Lee Mak-dal, one of comfort women forced into sex slavery by Japan during World War II, died at 97 on Saturday. She used to show great passion until early 2010s about being part of the Wednesday Protests both in Seoul and Busan for sex slavery victims under Japanese rule.
Born in Hadong, South Gyeongsang Province, in 1923, Ms. Lee, a then 17-year-old girl, was fooled by two Japanese people into thinking that she could get a decent job. However, she ended up being locked in a comfort station for prostitution in an Imperial Japanese Army base in Taiwan and her life got stained with sufferings and pains.
Ms. Lee, even at an old age, would travel to Seoul from Busan where she lived to join the Wednesday Protests to call on the Japanese government to resolve the issue of wartime sex slavery. She flew to the Consulate-General of Japan in Los Angeles to share her testimony during the protests as one of Japan’s victims back in October 2007 and on many other occasions.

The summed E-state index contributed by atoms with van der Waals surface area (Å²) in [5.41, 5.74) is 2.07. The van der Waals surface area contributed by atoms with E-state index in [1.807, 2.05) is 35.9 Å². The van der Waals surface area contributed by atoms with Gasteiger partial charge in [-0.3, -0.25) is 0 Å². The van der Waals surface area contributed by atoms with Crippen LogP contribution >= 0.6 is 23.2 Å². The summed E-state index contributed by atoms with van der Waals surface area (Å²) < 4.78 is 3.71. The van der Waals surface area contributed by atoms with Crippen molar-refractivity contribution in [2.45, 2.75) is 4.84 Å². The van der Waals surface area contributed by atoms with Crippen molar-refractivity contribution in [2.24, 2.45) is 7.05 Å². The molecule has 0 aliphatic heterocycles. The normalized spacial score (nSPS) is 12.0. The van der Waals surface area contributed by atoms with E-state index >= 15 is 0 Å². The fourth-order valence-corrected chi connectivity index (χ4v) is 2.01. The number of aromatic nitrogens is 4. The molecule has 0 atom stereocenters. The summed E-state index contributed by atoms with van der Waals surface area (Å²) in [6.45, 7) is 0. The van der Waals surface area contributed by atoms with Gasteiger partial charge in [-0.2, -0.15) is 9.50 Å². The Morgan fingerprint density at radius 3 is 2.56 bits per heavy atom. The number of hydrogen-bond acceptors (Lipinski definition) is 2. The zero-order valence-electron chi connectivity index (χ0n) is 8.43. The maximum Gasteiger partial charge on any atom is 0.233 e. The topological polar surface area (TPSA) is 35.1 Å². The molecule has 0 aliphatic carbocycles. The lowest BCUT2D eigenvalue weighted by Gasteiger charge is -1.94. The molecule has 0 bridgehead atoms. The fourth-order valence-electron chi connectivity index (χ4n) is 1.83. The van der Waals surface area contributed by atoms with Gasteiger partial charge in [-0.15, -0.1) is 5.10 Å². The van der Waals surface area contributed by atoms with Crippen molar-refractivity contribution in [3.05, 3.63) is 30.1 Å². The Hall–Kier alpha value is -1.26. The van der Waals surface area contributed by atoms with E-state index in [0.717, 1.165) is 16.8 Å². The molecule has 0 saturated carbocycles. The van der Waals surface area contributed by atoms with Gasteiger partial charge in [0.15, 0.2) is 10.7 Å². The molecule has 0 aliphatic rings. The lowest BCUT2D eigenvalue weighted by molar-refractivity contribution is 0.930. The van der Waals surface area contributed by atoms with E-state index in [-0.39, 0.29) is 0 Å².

With the passing of Ms. Lee, only 16 out of 240 victims of Japan’s sex slavery during the war who are on the South Korean government’s record, remain alive as of now. Her photos and funeral are kept private according to the wishes of Ms. Lee and her family members.